Now a bit off topic but definately related….has anyone heard anything progressive from the council besides Atkins making a motion regarding the AHHA proposal?

    Liked by 2 people

  5. If there were anyone in a position of authority in Eureka that actually cared about Eureka, they would be unanimous in incorporating the border communities.

    Increasing Eureka’s population to its accurate number, around 60,000, would remove it from some of the highest rates of every deplorable human health and crime statistic in the state.

    No one in their right mind is locating their family or business to Eureka except for Eureka’s largest growth industry in predatory entrepreneurship profiting from desperation.

    Timber-industry families stayed on top by using local government to ensure unbridled growth on Eureka’s borders, paying little for the unfunded impacts on poor Eureka.

    If Mills develops a conscience or decides to leave town, all he has to do is start telling the truth, piss off the local Bigs, be wrongfully terminated, and pick up his fat settlement check…just like the last chief.

    Liked by 2 people

  6. Why is the police department responsible for lowering the crime rate? We don’t hold doctors responsible for the heart attack rate or the stroke rate but for some reason we seem to think the people whose job it is to investigate crime and arrest those suspected of having committed crime are responsible for the numbers of crime committed.

    How came that to be? No law ever passed has stopped a crime. No police officer by taking on the job has prevented a crime and yet we get these long, nonsensical missives from TE about how the police are manufacturing bullshit to cover up for the fact that they haven’t prevented crimes from occurring.

    We need police to investigate crimes and I’d much rather see more resources dedicated to investigating the regular car and house burglaries then have some bullshit crime prevention service that means nothing to the people whose only deterrent to committing a crime is that they are in jail or prison.

    I don’t hold Andy Mills responsible for the number of crimes that are committed in the city just as I don’t hold Cal Fire responsible for the number of wildfires or Cal Trans for the number of rock and mud slides. Crime prevention is a societal tool and crime in and of itself is a symptom of a societal ill and calling out police because criminals continue to commit crimes makes as much sense as calling out local doctors because thousands of local residents have terrible diets and don’t exercise enough and therefore have health problems related to those actions.

    You’re not helping on this issue, TE, you’re just pontificating while conflating crime prevention — a goal of society at large — with crime investigation and prosecution and you should really know better.

    Liked by 1 person

  7. Eureka police have a history of refusing to respond to emergency calls unless there’s an injury, in the interest of saving $, and in the interest of reducing Eureka’s traffic accident reports that are among the highest in the state per capita.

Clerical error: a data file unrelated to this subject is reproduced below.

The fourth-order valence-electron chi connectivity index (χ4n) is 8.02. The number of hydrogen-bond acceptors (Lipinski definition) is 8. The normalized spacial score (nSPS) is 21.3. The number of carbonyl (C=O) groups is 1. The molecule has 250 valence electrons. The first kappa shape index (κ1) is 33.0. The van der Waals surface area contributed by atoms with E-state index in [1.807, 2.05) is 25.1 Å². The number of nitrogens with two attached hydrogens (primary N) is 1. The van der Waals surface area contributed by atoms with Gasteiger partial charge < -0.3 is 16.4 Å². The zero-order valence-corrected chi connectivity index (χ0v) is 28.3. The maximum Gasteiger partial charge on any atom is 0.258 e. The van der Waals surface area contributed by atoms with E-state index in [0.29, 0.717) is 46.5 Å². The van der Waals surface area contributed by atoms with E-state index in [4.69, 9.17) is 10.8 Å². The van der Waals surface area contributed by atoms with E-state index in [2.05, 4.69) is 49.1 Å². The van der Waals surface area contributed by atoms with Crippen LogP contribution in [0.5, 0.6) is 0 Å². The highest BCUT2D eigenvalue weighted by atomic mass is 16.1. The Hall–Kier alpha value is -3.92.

This is just another example of a statistic that makes Eureka look like a horrible place to live or to locate a business. It is a city of 60,000, not 28,000.

    TE is right to question how this city tallies all its police reports.

    Nevertheless, local media lacks the courage or resources to act as a watchdog and everyone knows it.

    That’s how law enforcement gets a pass on shooting so many civilians, refusing to release video evidence, rousing the destitute from their cars at night, chasing them from camp to camp, with the public paying millions in attorney’s, settlements, high insurance rates, and unreported millions in unknown, unreported costs of managing homelessness, at risk youths, mental illness, and addiction, untrained in all of it. (A source of lawsuits).

    Again, if the so-called leaders, public professionals, and elected representatives cared about Eureka, they would have insisted long-ago, that Eureka’s border communities be incorporated.

    Until they grow a conscience, Eureka will continue to receive inadequate state and federal funding based on a bogus population that serves development industry profiteering.

    Until then, Eureka can expect to continue attracting little capital investment, and another wave of resignations from underfunded, overworked, credentialed professionals.

    Liked by 2 people

    • So you failed to address any points that were raised, Why, are police responsible for the number of crimes committed in the city of Eureka?

      We don’t hold doctors responsible for heart attacks, we ask them to treat the victims. We don’t hold fire departments responsible for the number of fires that occur, we ask them to respond to fire emergencies to extinguish a fire and rescue any victims.

      You can run with this nonsense about drug addicted assholes who refuse to avail themselves of the services available from the county and the state all fucking day, you still haven’t answered the question — why does TE hold police responsible for actions out of their control?


      • Not patrolling neighborhoods, not responding to calls, not arresting criminals; all of these and more contribute to the runaway crime in Eureka. Its not the individual police officer’s fault, it’s the City Manager and the Chief of Police that we hold responsible!

        Liked by 2 people

  8. Pingback: When’s a spike, not really a spike? | Tuluwat Examiner